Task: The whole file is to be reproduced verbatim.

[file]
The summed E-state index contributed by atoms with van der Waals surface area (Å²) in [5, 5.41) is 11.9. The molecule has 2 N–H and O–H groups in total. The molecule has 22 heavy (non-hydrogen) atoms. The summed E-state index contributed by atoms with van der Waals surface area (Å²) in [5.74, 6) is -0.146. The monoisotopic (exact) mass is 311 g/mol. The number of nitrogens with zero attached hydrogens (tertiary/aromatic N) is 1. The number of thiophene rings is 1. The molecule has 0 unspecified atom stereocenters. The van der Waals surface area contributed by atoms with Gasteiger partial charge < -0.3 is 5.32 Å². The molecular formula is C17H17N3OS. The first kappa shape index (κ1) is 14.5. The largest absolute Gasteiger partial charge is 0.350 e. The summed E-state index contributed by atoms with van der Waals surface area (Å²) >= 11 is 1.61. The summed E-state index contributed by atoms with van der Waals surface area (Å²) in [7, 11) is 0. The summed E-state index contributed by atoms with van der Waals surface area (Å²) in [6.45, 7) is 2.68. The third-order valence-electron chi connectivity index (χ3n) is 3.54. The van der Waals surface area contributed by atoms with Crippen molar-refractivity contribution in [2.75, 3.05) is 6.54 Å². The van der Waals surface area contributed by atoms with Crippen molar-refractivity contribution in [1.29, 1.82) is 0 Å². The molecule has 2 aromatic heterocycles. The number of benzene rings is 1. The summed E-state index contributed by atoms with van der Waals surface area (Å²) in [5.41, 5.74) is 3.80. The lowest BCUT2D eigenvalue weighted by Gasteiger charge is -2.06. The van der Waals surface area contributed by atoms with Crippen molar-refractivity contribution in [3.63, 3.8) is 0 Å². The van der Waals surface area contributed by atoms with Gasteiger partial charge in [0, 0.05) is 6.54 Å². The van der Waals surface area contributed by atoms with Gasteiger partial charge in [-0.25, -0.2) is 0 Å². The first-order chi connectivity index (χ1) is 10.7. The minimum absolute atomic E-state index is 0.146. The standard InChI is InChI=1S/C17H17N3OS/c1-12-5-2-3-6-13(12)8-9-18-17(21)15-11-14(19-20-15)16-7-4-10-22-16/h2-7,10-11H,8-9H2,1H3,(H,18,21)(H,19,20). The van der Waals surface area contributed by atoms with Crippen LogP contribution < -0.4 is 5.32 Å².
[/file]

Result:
The summed E-state index contributed by atoms with van der Waals surface area (Å²) in [5, 5.41) is 11.9. The molecule has 2 N–H and O–H groups in total. The molecule has 22 heavy (non-hydrogen) atoms. The summed E-state index contributed by atoms with van der Waals surface area (Å²) in [5.74, 6) is -0.146. The monoisotopic (exact) mass is 311 g/mol. The number of nitrogens with zero attached hydrogens (tertiary/aromatic N) is 1. The number of thiophene rings is 1. The molecule has 0 unspecified atom stereocenters. The van der Waals surface area contributed by atoms with Gasteiger partial charge < -0.3 is 5.32 Å². The molecular formula is C17H17N3OS. The first kappa shape index (κ1) is 14.5. The largest absolute Gasteiger partial charge is 0.350 e. The summed E-state index contributed by atoms with van der Waals surface area (Å²) >= 11 is 1.61. The summed E-state index contributed by atoms with van der Waals surface area (Å²) in [7, 11) is 0. The summed E-state index contributed by atoms with van der Waals surface area (Å²) in [6.45, 7) is 2.68. The third-order valence-electron chi connectivity index (χ3n) is 3.54. The van der Waals surface area contributed by atoms with Crippen molar-refractivity contribution in [2.75, 3.05) is 6.54 Å². The van der Waals surface area contributed by atoms with Crippen molar-refractivity contribution in [1.29, 1.82) is 0 Å². The molecule has 2 aromatic heterocycles. The number of benzene rings is 1. The summed E-state index contributed by atoms with van der Waals surface area (Å²) in [5.41, 5.74) is 3.80. The lowest BCUT2D eigenvalue weighted by Gasteiger charge is -2.06. The van der Waals surface area contributed by atoms with Crippen molar-refractivity contribution in [3.63, 3.8) is 0 Å². The van der Waals surface area contributed by atoms with Gasteiger partial charge in [0, 0.05) is 6.54 Å². The van der Waals surface area contributed by atoms with Gasteiger partial charge in [-0.25, -0.2) is 0 Å². The first-order chi connectivity index (χ1) is 10.7. The minimum absolute atomic E-state index is 0.146. The standard InChI is InChI=1S/C17H17N3OS/c1-12-5-2-3-6-13(12)8-9-18-17(21)15-11-14(19-20-15)16-7-4-10-22-16/h2-7,10-11H,8-9H2,1H3,(H,18,21)(H,19,20). The van der Waals surface area contributed by atoms with Crippen LogP contribution < -0.4 is 5.32 Å².